[edited 2017-07-13 - I've got a better solution further down in the thread]
In other tools rather than doing string manipulation*** I use a formula like INT(FLOAT([raw string])*100)/100. From the inside out this converts the string to a floating point number, multiplies that by 100 (i.e. turning the two decimal places into an integer value), uses INT() to truncate the number, and then divides by 100 to convert back to two decimal places.
*** the reason I avoid string manipulation is partially performance, partially for easily handling non-US data sets where commas are used for marking the decimal place. I'm all in favor of making the OS and the underlying app do all the work that it can rather than me having to customize my code.
Since Alteryx doesn't have an equivalent to an INT() function (that I've ever found) I used a combination of the following:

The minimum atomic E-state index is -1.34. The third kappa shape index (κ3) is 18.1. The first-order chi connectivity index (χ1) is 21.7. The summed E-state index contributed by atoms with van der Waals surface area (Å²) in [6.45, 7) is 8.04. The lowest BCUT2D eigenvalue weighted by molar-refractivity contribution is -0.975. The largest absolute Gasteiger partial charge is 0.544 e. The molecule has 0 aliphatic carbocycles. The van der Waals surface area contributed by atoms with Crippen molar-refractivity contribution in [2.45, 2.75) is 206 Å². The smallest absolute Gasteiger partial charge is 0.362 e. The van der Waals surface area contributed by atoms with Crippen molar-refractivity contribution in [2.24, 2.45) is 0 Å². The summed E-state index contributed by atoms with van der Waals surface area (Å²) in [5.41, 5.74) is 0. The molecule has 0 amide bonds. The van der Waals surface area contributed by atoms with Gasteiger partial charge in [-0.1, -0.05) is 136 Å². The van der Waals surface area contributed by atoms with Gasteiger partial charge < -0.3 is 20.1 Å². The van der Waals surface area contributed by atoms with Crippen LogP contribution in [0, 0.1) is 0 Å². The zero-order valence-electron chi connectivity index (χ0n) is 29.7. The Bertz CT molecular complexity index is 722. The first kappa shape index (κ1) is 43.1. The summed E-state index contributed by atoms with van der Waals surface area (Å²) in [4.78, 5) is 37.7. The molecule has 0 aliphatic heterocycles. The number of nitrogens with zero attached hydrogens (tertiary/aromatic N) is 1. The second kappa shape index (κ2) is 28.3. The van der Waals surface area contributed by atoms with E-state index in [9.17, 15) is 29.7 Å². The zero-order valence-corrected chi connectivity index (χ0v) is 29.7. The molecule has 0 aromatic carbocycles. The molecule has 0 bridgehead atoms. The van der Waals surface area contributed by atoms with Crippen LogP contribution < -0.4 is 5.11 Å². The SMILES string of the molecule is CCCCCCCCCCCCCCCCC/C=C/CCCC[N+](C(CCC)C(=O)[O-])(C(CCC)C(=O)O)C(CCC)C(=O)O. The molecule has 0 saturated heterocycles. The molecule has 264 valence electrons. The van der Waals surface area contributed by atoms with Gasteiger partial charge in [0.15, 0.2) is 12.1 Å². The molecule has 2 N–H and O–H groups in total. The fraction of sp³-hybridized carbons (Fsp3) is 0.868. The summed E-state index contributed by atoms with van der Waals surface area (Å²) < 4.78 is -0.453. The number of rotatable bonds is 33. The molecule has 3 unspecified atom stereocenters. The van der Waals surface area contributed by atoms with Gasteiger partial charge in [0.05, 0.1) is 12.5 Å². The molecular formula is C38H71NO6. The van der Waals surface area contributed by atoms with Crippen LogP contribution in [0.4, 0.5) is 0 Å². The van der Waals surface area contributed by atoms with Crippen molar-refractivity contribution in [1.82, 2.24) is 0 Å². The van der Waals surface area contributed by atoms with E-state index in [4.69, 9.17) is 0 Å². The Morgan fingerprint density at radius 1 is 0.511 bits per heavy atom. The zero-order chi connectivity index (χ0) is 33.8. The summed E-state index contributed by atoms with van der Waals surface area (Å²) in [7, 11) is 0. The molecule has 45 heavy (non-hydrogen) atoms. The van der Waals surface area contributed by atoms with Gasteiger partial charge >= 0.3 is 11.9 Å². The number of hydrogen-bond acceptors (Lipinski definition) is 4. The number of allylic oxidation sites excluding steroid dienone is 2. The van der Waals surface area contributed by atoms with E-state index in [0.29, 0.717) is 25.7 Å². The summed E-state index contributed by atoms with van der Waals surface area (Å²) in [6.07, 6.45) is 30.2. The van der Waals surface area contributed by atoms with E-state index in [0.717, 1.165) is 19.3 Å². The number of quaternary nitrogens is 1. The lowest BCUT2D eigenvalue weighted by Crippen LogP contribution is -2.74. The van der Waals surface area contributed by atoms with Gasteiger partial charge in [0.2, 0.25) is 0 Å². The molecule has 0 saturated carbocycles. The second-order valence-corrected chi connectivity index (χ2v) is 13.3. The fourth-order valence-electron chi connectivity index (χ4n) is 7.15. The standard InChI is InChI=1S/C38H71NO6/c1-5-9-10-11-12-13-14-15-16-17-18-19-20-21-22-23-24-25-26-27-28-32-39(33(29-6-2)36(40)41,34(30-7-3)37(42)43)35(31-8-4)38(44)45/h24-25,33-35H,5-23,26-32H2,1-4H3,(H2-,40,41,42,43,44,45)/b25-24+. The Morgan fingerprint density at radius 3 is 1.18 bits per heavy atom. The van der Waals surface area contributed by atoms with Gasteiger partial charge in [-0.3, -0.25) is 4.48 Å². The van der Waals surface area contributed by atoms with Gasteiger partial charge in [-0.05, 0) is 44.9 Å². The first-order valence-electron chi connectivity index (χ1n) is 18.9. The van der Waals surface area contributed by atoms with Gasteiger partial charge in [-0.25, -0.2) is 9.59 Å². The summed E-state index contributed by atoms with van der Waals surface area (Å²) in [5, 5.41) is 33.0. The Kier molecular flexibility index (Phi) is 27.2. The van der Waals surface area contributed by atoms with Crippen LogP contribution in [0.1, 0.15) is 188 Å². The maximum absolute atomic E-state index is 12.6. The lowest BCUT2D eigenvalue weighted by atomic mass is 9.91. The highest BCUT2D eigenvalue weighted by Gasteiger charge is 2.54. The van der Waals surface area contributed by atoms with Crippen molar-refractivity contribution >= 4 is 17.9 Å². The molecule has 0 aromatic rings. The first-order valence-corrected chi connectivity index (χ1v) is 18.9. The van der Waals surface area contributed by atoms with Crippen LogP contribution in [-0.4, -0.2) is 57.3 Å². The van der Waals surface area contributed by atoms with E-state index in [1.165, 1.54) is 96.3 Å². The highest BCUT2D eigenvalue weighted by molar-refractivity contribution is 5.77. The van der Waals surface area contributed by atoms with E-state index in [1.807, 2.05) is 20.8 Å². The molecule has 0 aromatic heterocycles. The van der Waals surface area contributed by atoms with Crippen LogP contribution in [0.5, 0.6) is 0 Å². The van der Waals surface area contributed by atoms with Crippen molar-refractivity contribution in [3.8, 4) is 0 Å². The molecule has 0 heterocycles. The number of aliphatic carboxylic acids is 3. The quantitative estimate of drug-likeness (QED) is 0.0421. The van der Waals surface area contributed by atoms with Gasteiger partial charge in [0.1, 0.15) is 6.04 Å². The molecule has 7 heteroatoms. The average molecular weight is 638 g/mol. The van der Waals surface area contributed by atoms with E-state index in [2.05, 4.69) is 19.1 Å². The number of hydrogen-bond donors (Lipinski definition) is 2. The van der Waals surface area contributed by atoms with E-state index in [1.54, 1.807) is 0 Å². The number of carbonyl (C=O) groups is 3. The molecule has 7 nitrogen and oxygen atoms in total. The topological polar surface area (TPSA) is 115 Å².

1. Created a "Converted Number" with the formula ToNumber([raw string])/100
2. Created an "Output Number" with the formula IF [Converted Number] >= 0 THEN FLOOR([Converted Number]) ELSE CEIL([Converted Number]) ENDIF/100. This uses the FLOOR() and CEILING() functions to mimic the results of an INT().
The workflow is attached.
I'm not sure about your last question about someone changing the format...I'd say it depends on what they want to do with the values, for example if they are going to be adding up values then sticking with numbers is easier, same if they are non-US where they'd naturally want a different number format, if they are using raw values in tools like Excel and Tableau then numbers are naturally formatted in those tools to be right-aligned which is easier to read, if they are text then the default is left aligned which would need to be manually corrected, etc.